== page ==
In Newfoundland, Where Churchill And FDR Met During WWII In Placentia Bay the two western leaders issued the Atlantic Charter in August 1941

NEWFOUNDLAND, Canada, (a few years ago)- Looking outside, at the Ocean on that windy day, I thought again about my “mission” in Eastern Canada. I had been sent as a “US Speaker”, by USIA, the agency that was in charge of “public diplomacy” in those days. I was there to explain to my Canadian audiences, (mostly university students and faculty), the future of European American relations, the continuing relevance of the Atlantic Alliance and the future of its military arm.

It was the Fall of 1989 –the year of miracles– just a few days after the Berlin Wall had fallen. How would America and Europe adjust to the remarkable changes in East-West relations?

As I was reflecting on all this, suddenly, a realization. “It all started here, right here —I thought— in Placentia Bay, just off the coast of Newfoundland!” Indeed, it was right there, in the waters of Newfoundland, that Winston Churchill, who had sailed from Britain on the HMS Prince of Wales, met with Franklin Delano Roosevelt in August 1941, in the most difficult days of WWII.

It was right there that the two leaders issued the “Atlantic Charter”, a document that outlined the principles of freedom that would guide the two western democracies in the conduct of their international relations during the war and after.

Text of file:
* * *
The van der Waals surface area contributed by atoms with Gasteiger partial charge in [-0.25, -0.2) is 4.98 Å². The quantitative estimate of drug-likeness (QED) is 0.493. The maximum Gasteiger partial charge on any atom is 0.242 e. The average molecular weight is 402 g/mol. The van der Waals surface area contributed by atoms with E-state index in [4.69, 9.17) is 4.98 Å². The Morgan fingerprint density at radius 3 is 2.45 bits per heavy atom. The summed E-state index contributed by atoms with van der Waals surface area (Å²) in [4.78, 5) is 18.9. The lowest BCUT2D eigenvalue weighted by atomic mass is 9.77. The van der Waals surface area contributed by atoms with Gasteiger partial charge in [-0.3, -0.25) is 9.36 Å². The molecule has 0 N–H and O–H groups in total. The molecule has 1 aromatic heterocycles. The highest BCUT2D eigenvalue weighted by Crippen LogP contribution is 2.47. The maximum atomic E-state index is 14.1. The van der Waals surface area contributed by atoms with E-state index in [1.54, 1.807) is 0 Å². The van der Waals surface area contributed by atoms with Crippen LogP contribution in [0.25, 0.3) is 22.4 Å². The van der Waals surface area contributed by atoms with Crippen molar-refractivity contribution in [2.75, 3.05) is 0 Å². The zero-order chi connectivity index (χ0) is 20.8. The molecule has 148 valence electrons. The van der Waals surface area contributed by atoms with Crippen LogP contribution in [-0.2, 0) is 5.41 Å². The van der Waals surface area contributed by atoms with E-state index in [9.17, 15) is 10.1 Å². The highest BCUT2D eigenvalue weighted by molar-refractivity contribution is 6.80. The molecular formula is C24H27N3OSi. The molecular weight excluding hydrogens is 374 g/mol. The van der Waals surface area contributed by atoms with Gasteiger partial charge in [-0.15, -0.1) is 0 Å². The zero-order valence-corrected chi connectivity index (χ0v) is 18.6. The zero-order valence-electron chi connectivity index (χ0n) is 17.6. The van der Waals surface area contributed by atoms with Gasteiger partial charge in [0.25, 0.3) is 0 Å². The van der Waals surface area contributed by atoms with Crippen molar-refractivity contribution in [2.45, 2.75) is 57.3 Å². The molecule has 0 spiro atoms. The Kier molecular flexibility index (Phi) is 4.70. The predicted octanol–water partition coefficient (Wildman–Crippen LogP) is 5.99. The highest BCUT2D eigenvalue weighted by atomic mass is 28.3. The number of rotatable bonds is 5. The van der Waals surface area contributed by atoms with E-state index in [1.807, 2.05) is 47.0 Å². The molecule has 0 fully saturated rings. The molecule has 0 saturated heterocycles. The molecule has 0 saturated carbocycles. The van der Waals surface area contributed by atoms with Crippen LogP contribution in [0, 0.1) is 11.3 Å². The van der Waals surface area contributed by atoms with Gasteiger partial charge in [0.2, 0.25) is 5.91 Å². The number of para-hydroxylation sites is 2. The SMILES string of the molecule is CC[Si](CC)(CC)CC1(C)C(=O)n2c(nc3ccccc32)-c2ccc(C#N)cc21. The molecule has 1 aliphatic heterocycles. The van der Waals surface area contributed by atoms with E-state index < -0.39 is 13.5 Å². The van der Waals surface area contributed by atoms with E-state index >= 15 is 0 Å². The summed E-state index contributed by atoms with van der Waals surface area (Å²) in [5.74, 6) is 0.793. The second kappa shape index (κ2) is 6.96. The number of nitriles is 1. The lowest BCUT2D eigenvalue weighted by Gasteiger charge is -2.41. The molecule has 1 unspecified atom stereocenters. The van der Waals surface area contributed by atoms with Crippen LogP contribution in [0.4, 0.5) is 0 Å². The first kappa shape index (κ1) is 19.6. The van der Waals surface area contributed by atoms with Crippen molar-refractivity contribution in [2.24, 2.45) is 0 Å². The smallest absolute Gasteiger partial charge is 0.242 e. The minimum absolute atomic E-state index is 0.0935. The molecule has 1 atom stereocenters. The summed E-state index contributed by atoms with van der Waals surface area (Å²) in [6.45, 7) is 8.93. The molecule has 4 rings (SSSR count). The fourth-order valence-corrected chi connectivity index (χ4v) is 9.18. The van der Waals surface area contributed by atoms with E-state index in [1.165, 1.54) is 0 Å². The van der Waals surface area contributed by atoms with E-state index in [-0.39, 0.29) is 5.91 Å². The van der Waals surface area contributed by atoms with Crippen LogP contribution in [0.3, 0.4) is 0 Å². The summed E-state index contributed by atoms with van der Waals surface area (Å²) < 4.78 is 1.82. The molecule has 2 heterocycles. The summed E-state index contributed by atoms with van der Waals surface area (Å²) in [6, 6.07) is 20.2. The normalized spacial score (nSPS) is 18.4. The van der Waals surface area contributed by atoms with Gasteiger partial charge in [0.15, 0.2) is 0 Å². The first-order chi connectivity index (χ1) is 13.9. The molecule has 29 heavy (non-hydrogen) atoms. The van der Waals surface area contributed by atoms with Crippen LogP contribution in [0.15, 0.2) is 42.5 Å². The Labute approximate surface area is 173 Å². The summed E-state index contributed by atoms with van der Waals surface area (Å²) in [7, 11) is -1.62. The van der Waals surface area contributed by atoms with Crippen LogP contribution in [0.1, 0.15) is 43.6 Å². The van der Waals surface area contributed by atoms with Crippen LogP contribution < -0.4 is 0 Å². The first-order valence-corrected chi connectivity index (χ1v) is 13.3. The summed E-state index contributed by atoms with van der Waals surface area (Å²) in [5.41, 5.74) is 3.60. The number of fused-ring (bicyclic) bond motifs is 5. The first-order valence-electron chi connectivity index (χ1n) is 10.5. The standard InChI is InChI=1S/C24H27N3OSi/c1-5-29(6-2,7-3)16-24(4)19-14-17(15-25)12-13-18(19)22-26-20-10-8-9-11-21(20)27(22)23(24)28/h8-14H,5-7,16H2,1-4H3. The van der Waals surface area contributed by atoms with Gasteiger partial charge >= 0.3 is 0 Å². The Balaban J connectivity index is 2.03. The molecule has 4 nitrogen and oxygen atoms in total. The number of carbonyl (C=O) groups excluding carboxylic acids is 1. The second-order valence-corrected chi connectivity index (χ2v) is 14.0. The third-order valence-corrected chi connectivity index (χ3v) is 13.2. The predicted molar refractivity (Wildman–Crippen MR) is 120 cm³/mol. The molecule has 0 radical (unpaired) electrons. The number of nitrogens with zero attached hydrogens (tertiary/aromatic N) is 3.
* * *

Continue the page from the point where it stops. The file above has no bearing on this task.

And it was that spirit that was followed, years later, in 1949,  when some countries in Europe along with the US and Canada, decided to create the Atlantic Alliance, or NATO, as most call it.

And I had a sense of the noble ideals that inspired the founders when I saw, at NATO’s Headquarters in Brussels, the large Latin inscription on the wall of the North Atlantic Council Main Council Room: “ANIMUS IN CONSULENDO LIBER“, “With a Free Spirit, We Deliberate”; or, “In Discussion a Free Mind”. It really conveys the idea that in that place free people freely discuss their future.

And there I was, in Newfoundland, in those momentous days at the end of November 1989, looking at the waters in which the first meeting of Western solidarity had taken place.

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